Responding to Wilson’s assertion that “the deadly violence … seems to be a hallmark of our species” and “it’s our basic nature to be conflicted” — an assertion Stephen Pinker has famously defied — Hass echoes Alan Shlain’s exploration of how the invention of writing usurped female power in society and shares an observation:

For poets it’s always been interesting to notice that the culture that showed up when humans passed over the event horizon of writing was a male warrior culture.

Reflecting on Wilson’s extensive work on the evolution of culture, Hass adds to history’s greatest definitions of art by considering the creative impulse:

One of the interesting things about this idea is that it has so many echoes in art making. Artists almost always start with a kind of play based on elements that are fixed and variable, things that conventions express, set forms in music, set patterns in comedy, fixed rhythms in poetry, on the one hand, and, on the other, departures from those conventions that lead to new ways of seeing and feeling. In a way, it’s the same oscillation, between sensations that make us feel safe, part of the group, and sensations that make us feel free and on our own. The formal imagination in art — the half-conscious shaping that occurs when an artist is at work — is always working on this problem.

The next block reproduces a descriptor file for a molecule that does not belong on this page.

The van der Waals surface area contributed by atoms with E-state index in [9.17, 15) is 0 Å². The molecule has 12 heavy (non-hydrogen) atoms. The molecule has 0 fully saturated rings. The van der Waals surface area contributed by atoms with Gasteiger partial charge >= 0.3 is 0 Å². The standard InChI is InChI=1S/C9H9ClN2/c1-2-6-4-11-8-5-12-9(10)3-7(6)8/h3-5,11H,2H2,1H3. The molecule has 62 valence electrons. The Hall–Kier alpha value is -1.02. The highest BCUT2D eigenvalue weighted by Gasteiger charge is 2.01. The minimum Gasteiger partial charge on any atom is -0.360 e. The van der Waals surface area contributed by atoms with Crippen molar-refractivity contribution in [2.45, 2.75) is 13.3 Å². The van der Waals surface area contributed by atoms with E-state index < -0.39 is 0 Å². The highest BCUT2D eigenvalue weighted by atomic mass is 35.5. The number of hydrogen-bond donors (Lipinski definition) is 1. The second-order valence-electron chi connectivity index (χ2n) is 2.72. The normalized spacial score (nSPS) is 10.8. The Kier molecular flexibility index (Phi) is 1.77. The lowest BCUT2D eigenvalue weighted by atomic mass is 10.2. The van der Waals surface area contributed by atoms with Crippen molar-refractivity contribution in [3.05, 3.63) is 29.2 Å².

Wilson, who has long advocated for the importance of imaginative thinking in science and has previously argued for the cross-pollination of science and the humanities, speaks to the power of art in shaping the evolutionary history of culture:

The humanities, and especially the creative arts, are the natural history of Homo sapiens. The descriptions based on them describe the human condition and human nature in exquisite detail, over and over again in countless situations. When verbal descriptions are novel in style and obedient to the most basic principles of human nature, when they connect old memories, create new images, and stir emotions all together, we call that great literature. The important innovator produces a tableau of relationships in a story that describes not just the particularities of a place in time, but something that is true for humanity as a whole for all time.

Hass considers the social wiring of our brains and how the science of the social imperative, which Wilson has spent decades studying, feeds into the creative heart of our humanity:

The social drive shaped the uses of imagination. It made it possible for humans to share their invisible inner worlds with each other. I often think of this in relation to dreams. Once they could speak, humans could tell each other their dreams. They could find out that everybody has dreams, that there is this parallel world of meaning-making or traveling that goes on in the resting mind.